Hello, my name is***** am a qualified lawyer and it is my pleasure to assist you with your question today.
How long have you worked there?
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Many thanks for your patience. If you have been continuously employed at your place of work for less than 2 years then your employment rights will unfortunately be somewhat limited. Most importantly, you will not be protected against unfair dismissal. This means that your employer can dismiss you for more or less any reason, and without following a fair procedure, as long as their decision is not based on discriminatory grounds (i.e. because of gender, race, religion, age, a disability, sexual orientation, etc.) or because you were trying to assert any of your statutory rights (e.g. requesting maternity/paternity leave, etc.). So what you have been advised is true I'm afraid – if they want to dismiss they can even if you have done absolutely nothing wrong or you have a defence for what happened.
If you wanted to resign then you would be expected to serve and work your notice period, otherwise you would be acting in breach of contract. However, in that time the employer could still proceed with the disciplinary and dismiss you. If you were to leave without giving the notice period required of you the employer can still mention in a reference that you left in breach of contract pending a disciplinary hearing. Whilst not as bad as a dismissal, employers can draw some inferences from this.
I would say in the circumstances it is best if you try to negotiate a mutually agreeable exit where they agree to let you go and drop the disciplinary against you. If they do not and you are either dismissed or have to leave, then your only rights will be in relation to the references you get from them and there are certain legal principles they have to adhere to and which you can potentially challenge if the contents are misleading.
This is your basic legal position. I have more detailed advice for you in terms of the references they provide about you, which I wish to discuss so please take a second to leave a positive rating for the service so far (by selecting 3, 4 or 5 stars) and I can continue with that and answer any further questions you may have. Don’t worry, there is no extra cost and leaving a rating will not close the question and we can continue this discussion. Thank you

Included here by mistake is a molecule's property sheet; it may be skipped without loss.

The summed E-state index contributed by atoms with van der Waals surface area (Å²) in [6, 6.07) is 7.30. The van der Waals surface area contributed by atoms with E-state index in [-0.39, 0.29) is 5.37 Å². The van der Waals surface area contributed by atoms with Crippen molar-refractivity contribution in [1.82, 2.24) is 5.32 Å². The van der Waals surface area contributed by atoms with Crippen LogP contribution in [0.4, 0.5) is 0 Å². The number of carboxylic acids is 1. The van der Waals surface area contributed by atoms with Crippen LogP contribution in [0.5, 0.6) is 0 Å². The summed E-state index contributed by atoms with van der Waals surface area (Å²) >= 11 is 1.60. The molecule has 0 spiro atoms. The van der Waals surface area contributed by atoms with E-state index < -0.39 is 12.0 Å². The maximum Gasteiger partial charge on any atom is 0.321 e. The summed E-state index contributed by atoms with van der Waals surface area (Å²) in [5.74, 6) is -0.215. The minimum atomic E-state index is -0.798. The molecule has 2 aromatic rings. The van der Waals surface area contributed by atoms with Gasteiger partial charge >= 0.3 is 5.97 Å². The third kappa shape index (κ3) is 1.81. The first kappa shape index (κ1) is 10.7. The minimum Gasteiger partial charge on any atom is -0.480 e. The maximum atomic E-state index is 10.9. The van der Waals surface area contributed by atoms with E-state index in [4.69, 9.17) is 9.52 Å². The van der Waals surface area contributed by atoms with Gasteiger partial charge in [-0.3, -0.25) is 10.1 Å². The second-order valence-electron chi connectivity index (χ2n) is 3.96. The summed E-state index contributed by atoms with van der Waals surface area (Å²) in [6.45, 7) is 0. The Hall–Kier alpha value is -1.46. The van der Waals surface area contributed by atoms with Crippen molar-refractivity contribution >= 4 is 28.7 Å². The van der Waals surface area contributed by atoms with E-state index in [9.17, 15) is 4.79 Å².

Thank you. Whilst there is no legal obligation on employers to provide a reference for past employees, if they choose to do so they will automatically owe them a duty to take reasonable care in its preparation. This requires the employer to be accurate in the contents of the reference and ensure it is based on facts, rather than just personal opinion.
Certain principles have been established through case law over the years and the main points can be summarised as follows:
1. In the case of Bartholomew v London Borough of Hackney the employer provided a reference which contained details of disciplinary proceedings which were pending at the time the employee left. The court decided that the employer had not breached its duty of care by providing such a reference as it would have a duty to provide a reference that is true, accurate and fair and does not present facts so as to give a misleading impression overall. Therefore, if the employer had not included details of the disciplinary proceedings it would have failed in its duty to the prospective employer to provide a reference that was not unfair or misleading.
2. In the later case of Cox v Sun Alliance Life Ltd the employer provided a reference that contained details of an employee's alleged misconduct. However, they did not properly investigate these before providing the reference and the employee challenged the information in it. The court decided that an employer will be negligent in providing a reference that refers to an employee’s misconduct unless the employer had carried out an investigation and had reasonable grounds for believing that the misconduct had taken place. This can be applied to other matters forming part of a reference, not just issues of misconduct.
So if it is obvious that incorrect facts have been relied on, the contents are false or misleading, there may be a potential case for negligence against the employer and this matter could be taken further by seeking compensation in the county court for any damages caused.